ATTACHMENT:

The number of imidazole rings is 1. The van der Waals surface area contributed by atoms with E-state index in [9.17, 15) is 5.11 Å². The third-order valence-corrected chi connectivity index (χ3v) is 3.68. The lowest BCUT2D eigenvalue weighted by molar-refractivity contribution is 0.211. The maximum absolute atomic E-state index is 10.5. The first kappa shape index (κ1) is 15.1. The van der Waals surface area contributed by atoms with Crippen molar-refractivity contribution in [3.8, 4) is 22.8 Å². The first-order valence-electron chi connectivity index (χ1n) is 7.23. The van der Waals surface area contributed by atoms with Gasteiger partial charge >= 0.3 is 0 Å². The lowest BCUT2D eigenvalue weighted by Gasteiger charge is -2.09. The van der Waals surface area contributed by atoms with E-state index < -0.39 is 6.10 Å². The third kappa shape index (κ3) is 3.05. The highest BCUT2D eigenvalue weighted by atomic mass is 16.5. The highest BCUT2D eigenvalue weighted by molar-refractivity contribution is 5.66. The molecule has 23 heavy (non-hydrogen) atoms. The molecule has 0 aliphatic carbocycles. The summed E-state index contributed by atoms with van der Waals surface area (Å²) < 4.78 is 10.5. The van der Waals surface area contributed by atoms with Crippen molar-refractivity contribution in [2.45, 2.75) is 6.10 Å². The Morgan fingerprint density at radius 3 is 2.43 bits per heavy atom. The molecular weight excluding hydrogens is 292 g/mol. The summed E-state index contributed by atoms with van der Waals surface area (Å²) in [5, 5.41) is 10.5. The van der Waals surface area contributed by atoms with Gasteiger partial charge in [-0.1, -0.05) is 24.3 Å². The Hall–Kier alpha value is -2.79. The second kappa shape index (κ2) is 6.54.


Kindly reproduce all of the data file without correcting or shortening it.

The number of imidazole rings is 1. The van der Waals surface area contributed by atoms with E-state index in [9.17, 15) is 5.11 Å². The third-order valence-corrected chi connectivity index (χ3v) is 3.68. The lowest BCUT2D eigenvalue weighted by molar-refractivity contribution is 0.211. The maximum absolute atomic E-state index is 10.5. The first kappa shape index (κ1) is 15.1. The van der Waals surface area contributed by atoms with Crippen molar-refractivity contribution in [3.8, 4) is 22.8 Å². The first-order valence-electron chi connectivity index (χ1n) is 7.23. The van der Waals surface area contributed by atoms with Gasteiger partial charge >= 0.3 is 0 Å². The lowest BCUT2D eigenvalue weighted by Gasteiger charge is -2.09. The van der Waals surface area contributed by atoms with E-state index < -0.39 is 6.10 Å². The third kappa shape index (κ3) is 3.05. The highest BCUT2D eigenvalue weighted by atomic mass is 16.5. The highest BCUT2D eigenvalue weighted by molar-refractivity contribution is 5.66. The molecule has 23 heavy (non-hydrogen) atoms. The molecule has 0 aliphatic carbocycles. The summed E-state index contributed by atoms with van der Waals surface area (Å²) < 4.78 is 10.5. The van der Waals surface area contributed by atoms with Crippen molar-refractivity contribution in [2.45, 2.75) is 6.10 Å². The Morgan fingerprint density at radius 3 is 2.43 bits per heavy atom. The molecular weight excluding hydrogens is 292 g/mol. The summed E-state index contributed by atoms with van der Waals surface area (Å²) in [5, 5.41) is 10.5. The van der Waals surface area contributed by atoms with Gasteiger partial charge in [-0.1, -0.05) is 24.3 Å². The Hall–Kier alpha value is -2.79. The second kappa shape index (κ2) is 6.54.